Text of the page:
Shawn Maxam explains why people’s expectations of others is really connected to something internal.
I don’t have expectations. Expectations in your life just lead to giant disappointments.
One of the most difficult aspects of having a mood disorder (or being a human being) is managing the amazing amount of arrogantly misguided advice people offer me daily. There is a certain lack of trust and implicit condescension in the way that people speak usually speak to each other.
It probably started when I was as a child. It seemed that I was always disappointing, angering and upsetting my mother just because she perceived that I was doing a task incorrectly. I would often try really hard to do things “the right way” and was only in adulthood I realized she was obsessed with me doing things her way. Unfortunately my mother’s communication skills were severely poor and she expected me and my sibling to just know the way things should be completed. I’m not referring to major activities where there is an absolutely proper method i.e. driving. It was rather simple chores i.e. sweeping or washing dishes. She would become so incensed that we didn’t use the exact amount of dish detergent. In hindsight I now know that my mom wasn’t being purposely vindictive or malicious. She was just repeating a cycle of poor parenting she learned when she was a child.
The above scenario is now being replayed in my daily interactions with adults who I consider my equals. When you are a child it is easier to accept people lashing out at you in either very passive-aggressive ways or emotionally harsh and vocally loud ways. I hate it when people make others feel guilty for their own emotional state. Especially if the accused isn’t being mean, unkind or inconsiderate. If the way I am doing a menial task is negatively affecting another person I have no control over his or her reactions. This is different from behavior which is the way I may interact with an individual. Shoveling snow can not be done obnoxiously while on the other-hand a person can behave obnoxiously and therein lies the difference.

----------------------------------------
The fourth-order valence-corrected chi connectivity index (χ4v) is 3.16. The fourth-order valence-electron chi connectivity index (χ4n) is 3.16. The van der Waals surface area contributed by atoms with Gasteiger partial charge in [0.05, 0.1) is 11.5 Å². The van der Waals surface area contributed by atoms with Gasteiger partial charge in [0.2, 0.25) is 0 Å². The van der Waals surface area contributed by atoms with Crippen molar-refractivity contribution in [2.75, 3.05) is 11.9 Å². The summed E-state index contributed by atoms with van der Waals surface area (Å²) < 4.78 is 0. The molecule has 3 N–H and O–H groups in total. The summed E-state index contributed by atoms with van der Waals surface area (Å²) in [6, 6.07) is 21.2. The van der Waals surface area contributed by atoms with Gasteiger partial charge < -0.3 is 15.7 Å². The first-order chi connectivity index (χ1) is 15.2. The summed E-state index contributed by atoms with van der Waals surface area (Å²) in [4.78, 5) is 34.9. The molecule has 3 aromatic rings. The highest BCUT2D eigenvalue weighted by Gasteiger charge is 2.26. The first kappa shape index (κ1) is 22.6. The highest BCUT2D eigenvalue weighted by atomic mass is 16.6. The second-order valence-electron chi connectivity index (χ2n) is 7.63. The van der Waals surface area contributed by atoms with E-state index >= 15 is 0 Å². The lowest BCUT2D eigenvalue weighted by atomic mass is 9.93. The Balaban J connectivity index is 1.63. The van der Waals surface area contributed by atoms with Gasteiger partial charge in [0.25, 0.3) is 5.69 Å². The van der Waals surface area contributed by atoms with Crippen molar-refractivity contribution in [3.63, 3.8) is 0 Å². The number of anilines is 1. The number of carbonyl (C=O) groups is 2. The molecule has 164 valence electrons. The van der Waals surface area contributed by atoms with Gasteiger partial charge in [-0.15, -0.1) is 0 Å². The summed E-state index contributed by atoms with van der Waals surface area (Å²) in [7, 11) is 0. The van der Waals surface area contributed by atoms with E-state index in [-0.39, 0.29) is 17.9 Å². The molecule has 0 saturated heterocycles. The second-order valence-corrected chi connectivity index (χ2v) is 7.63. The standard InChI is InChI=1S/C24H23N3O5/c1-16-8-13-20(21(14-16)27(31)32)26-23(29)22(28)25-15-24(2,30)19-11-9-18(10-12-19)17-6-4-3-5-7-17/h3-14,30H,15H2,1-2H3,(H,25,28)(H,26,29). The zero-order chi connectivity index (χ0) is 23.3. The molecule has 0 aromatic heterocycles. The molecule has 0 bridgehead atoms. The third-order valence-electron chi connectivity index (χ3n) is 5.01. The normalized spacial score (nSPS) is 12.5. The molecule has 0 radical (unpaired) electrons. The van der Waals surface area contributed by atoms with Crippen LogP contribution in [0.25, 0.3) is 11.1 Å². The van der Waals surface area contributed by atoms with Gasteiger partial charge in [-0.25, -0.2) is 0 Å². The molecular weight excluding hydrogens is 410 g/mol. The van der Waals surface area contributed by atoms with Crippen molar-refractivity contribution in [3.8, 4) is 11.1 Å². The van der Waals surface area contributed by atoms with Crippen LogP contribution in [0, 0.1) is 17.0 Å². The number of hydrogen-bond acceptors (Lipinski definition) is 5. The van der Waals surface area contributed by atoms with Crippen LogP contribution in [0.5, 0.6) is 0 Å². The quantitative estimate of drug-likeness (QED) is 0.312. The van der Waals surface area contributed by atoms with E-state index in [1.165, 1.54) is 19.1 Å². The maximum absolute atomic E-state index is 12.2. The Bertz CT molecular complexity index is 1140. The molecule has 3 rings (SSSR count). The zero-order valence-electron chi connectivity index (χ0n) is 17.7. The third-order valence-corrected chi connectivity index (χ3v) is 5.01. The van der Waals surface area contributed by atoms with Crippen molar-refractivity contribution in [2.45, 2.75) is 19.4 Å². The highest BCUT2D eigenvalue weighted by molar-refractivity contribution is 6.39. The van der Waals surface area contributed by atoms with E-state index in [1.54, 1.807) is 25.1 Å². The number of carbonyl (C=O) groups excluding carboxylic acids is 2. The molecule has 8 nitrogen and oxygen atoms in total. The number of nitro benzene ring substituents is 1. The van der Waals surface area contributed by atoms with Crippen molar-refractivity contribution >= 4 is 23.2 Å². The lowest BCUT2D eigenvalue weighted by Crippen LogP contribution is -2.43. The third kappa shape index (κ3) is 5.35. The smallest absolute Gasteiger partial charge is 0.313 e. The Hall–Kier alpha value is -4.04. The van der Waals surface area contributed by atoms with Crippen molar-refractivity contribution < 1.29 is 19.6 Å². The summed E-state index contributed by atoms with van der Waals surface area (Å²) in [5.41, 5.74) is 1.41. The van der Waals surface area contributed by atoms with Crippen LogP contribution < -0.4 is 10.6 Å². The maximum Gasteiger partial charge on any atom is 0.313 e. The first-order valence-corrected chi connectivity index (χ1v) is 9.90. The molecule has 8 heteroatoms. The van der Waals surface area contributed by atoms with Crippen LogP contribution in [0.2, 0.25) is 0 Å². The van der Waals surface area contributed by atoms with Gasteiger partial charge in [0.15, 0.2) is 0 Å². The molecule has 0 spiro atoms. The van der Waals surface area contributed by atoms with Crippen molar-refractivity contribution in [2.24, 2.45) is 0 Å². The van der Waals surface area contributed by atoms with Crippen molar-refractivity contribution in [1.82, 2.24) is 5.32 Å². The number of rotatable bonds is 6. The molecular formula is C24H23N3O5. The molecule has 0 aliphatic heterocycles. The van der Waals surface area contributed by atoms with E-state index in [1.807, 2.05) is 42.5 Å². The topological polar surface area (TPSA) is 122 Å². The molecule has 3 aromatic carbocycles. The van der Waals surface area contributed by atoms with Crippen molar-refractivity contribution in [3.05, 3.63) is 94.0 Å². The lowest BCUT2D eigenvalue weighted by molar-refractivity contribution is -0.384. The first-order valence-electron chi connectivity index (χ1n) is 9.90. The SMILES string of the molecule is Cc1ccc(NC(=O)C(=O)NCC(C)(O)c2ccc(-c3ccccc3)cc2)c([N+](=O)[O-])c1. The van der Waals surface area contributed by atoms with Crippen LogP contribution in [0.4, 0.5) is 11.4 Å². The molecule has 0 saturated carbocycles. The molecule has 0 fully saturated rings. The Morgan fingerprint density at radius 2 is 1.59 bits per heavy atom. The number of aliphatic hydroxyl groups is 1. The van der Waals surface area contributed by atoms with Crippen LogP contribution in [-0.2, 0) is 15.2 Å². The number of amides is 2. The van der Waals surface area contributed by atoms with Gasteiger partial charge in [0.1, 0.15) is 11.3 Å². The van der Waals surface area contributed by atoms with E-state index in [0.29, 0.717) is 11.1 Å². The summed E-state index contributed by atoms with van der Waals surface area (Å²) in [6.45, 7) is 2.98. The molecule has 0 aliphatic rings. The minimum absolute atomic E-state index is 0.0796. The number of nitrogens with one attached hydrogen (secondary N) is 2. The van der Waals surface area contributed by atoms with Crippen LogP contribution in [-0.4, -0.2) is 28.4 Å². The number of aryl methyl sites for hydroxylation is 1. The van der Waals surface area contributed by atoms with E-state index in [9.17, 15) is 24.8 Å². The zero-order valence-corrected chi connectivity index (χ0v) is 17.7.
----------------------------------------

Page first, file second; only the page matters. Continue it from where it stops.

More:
We have to separate who people are from the way they do things. Both may overlap at times but are not inherently one in the same. A person may be a very kind individual but they are “bad” at cleaning the stove and other kitchen appliances. If the person puts maximum effort into the endeavor it does benefit me to get angry at them for not cleaning the refrigerator “properly”. It is very subjective and arbitrary task. It is not something honestly worth being dis-compassionate towards another person about.
For most of my adult life I ended up repeating the same mistakes as my mother. I would criticize other people for the way they did simple things. Not the way they chose to live their life or the belief systems they adhered to but rather silly things like the way in which they sat on the train would actually bother me. After my diagnosis I became self-reflective and soon realized that this was my issue and my problem and that my expectations of others were unrealistic and harmful. I soon realized I only could control myself and my disappointment about the little things were mine to own. If the task is that important then I will just do it myself but if I let someone do it then I should respect their time, effort and express my gratitude. It has immensely decreased the stress I constantly felt and the anger I carried around. This may not necessarily work for everyone but it is a perspective that has helped me tremendously.
In essence: don’t sweat the small stuff.
Please share this with friends, enemies and temporary allies alike.
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